MARINE CORPS BASE QUANTICO, Va. -- On Sept. 20, Marine Corps Systems Command expanded an existing contract with Rini Technologies, Inc. to procure additional medical refrigeration units for use on the battlefield.
The previous version of the contract involved acquiring one refrigerator and one freezer unit. However, MCSC’s Small Business Innovation Research program awarded about $250,000 to the company for four additional units each of the refrigerator and freezer variants after the technology received positive feedback during a SBIR-led user assessment event.
“These units put a life-saving product as close to point-of-injury as possible,” said David Keeler, an advanced technology integrator for Logistics Combat Elements Systems at MCSC. “These systems will help save lives.”
Navy Corpsmen can employ the systems to store blood, medicines, vaccines or other medical necessities that require refrigeration. The units are smaller, lighter and more energy-efficient than the legacy systems the Corps currently uses.
The technology can be used in a battalion aid station or placed on various platforms, including a V-22 Osprey.
“These refrigeration units enable Corpsmen to provide better care to Marines and Sailors,” said Keeler.
In May, the SBIR office hosted a user assessment event that allowed Marines to evaluate, demonstrate and provide feedback for promising SBIR prototype technologies, including the medical refrigeration units. Navy Corpsmen were universal in their opinion that the refrigeration system was an improvement over the legacy version.
According to the Corpsmen, the newer version is user-friendly, maintains its temperature when run on batteries and fills a capability gap. In a survey, all were “extremely satisfied” with the technology.
In response to the feedback, the SBIR program decided to invest in additional units.
“The fleet said this system is an improvement over the current one,” said Jeff Kent, program manager at MCSC’s SBIR office. “Because we received such positive feedback, we wanted to get this project out to the fleet as soon as we can.”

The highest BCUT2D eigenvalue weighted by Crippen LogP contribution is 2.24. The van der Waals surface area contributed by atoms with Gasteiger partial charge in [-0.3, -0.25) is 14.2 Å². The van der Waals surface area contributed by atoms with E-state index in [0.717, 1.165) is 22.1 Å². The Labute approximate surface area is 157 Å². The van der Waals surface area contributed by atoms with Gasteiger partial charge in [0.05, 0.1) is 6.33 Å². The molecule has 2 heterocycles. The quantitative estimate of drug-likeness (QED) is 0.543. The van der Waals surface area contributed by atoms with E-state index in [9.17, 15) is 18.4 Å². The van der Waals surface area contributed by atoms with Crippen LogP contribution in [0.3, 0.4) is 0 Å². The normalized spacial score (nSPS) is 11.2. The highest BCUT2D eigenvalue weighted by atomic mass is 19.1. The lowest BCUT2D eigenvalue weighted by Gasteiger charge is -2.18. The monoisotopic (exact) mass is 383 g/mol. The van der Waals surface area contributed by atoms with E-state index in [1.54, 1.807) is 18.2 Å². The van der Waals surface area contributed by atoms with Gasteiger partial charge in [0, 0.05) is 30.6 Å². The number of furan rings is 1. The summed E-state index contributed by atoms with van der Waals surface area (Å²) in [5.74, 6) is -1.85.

The Corpsmen were particularly impressed by the refrigeration unit’s size, which is comparable to a small filing cabinet. Despite being significantly smaller than the legacy system, the newer technology contains nearly as much space for storage and runs on a battery that can last several days, said Keeler.
“We wanted to push the envelope on how long a refrigerator can run without power,” said Keeler. “We needed the refrigeration unit to run without power and maintain blood at its temperature requirements.”
Jack Philpott, an LCES engineer at MCSC, said the primary purpose of the refrigeration system is for Corpsmen in a battalion aid station to provide blood to injured Marines or Sailors. He said the system is also cost-effective in that it keeps medicines at a cool temperature for reuse.
Prior to procurement, the program office must ensure the refrigeration units are certified by the Food and Drug Administration. Keeler estimates the program office should receive prototypes by the second quarter of 2020, and operational units should be fielded during fiscal year 2021.
Kent views the acquisition of the refrigeration system as a testament to the SBIR office’s efforts. The program hosted a user evaluation event, solicited feedback from Marines and sailors, and then purchased additional units of a technology to support the warfighter.
“We’re not doing science projects for the sake of doing science projects,” said Kent. “We’re doing science projects to improve existing products.”
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